Blockchain-Enabled Smart Meters  appear to be gaining traction lately in the energy market that is researching ways to benefit from the blockchain technology. There are two types of energy sector use cases that Blockchain can be applied; visionary use cases such as peer-to-peer energy-trading using cryptocurrency raised in initial coin offerings, and realistic ones focusing in the real-world challenges of the increasingly decentralized power grid.

Blockchain-enabled Clean Energy Trade

Utilities are evaluating use of blockchain as a distributed ledger technology to track renewable energy from the point of generation to the point of trade. That can bring new levels of visibility and efficiency to the complex processes that govern the multibillion-dollar trade in renewable energy certificates.

Utilities in Europe are currently using blockchain to track and certify megawatt-hours of clean energy, but can the same approach be applied also to the kilowatt-hour scale? Last week, a Nevada utility announced a pilot project with Las Vegas-based Blockchains LLC and the Switzerland-based nonprofit Energy Web Foundation. It will start with a handful of homes equipped with rooftop solar and blockchain-enabled smart meters, which targets to accurately track energy produced and turned into portfolio energy credits (PECs).

PECs are Nevada’s version of renewable energy credits and are used to meet the state’s renewable portfolio standard requirements. Today, those PECs are accounted for by state regulators through a process that relies on monthly meter data and engineering calculations. These are required to certify them with the Western Renewable Energy Generation Information System run by the Western Electricity Coordinating Council. It works, but it’s time- and labor-intensive.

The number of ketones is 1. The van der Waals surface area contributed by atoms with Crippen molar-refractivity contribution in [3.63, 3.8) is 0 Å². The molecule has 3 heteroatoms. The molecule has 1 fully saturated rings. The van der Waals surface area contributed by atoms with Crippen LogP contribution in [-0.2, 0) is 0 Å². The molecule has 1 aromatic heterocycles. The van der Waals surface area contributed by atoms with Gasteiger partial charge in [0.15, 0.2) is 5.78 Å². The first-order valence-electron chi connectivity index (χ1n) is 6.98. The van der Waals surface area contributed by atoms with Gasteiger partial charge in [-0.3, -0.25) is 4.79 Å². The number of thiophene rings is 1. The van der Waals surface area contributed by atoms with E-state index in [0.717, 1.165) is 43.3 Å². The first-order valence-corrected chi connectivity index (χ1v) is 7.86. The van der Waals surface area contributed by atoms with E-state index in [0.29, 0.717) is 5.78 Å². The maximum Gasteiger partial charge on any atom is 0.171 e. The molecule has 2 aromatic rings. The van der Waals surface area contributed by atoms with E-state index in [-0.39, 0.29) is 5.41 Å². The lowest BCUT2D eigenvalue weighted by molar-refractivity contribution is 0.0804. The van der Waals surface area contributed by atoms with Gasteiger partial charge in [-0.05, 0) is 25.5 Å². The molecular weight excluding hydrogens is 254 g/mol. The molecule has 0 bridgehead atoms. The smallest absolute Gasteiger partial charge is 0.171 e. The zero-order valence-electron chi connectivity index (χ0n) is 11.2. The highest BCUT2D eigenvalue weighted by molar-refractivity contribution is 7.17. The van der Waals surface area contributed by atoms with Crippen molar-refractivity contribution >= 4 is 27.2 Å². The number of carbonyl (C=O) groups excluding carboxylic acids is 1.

Adding digital decentralized identifiers at the level of individual meters could yield a far more accurate, verifiable and efficient process. NV Energy’s proof-of-concept project, approved by the Public Utilities Commission of Nevada, will allow the utility to test that proposition “from the registration of a PEC-generating system, to the retirement of the PEC, and everything in between.”

Blockchain-Enabled Smart Meters

These Blockchain-Enabled Smart Meters are provided by Blockchains LLC , and Energy Web Foundation,. The latter is co-founded by Rocky Mountain Institute and blockchain technology company Grid Singularity, is supplying the underlying Energy Web Chain (EWC) system. Unlike the computation-heavy and energy-intensive proof-of-work blockchain systems such as Ethereum, used for Bitcoin and other cryptocurrencies, EWC uses a proof-of-authority mechanism that uses two to three orders of magnitude less energy, according to EWF.

Rooftop solar, behind-the-meter batteries, electric vehicle chargers and other distributed energy resources (DERs) are particularly well suited to blockchain-enabled smart meters. This is a technology that can replace the dedicated, hard-wired equipment traditionally used to measure and verify output from large-scale generators.

Europe has led in blockchain energy projects, with widening use in clean energy certification. There is a small but growing number of efforts, backed by European Union mandates, to enable peer-to-peer energy trading. Earlier this month, German federal energy agency DENA picked EWF to enable a digital registry of DERs across the country. These will cover from solar and battery installations to smart thermostats and appliances.

In the U.S., the technology is largely confined to utility and grid operator testing. These consist mainly of a handful of local energy marketplace projects from startup LO3 Energy. It’s still unclear whether the best fit for these applications will be blockchain, with its decentralized approach, or other distributed ledger technologies that centralize authority over the transactions involved.

A version of this article was first published on Greentech Media News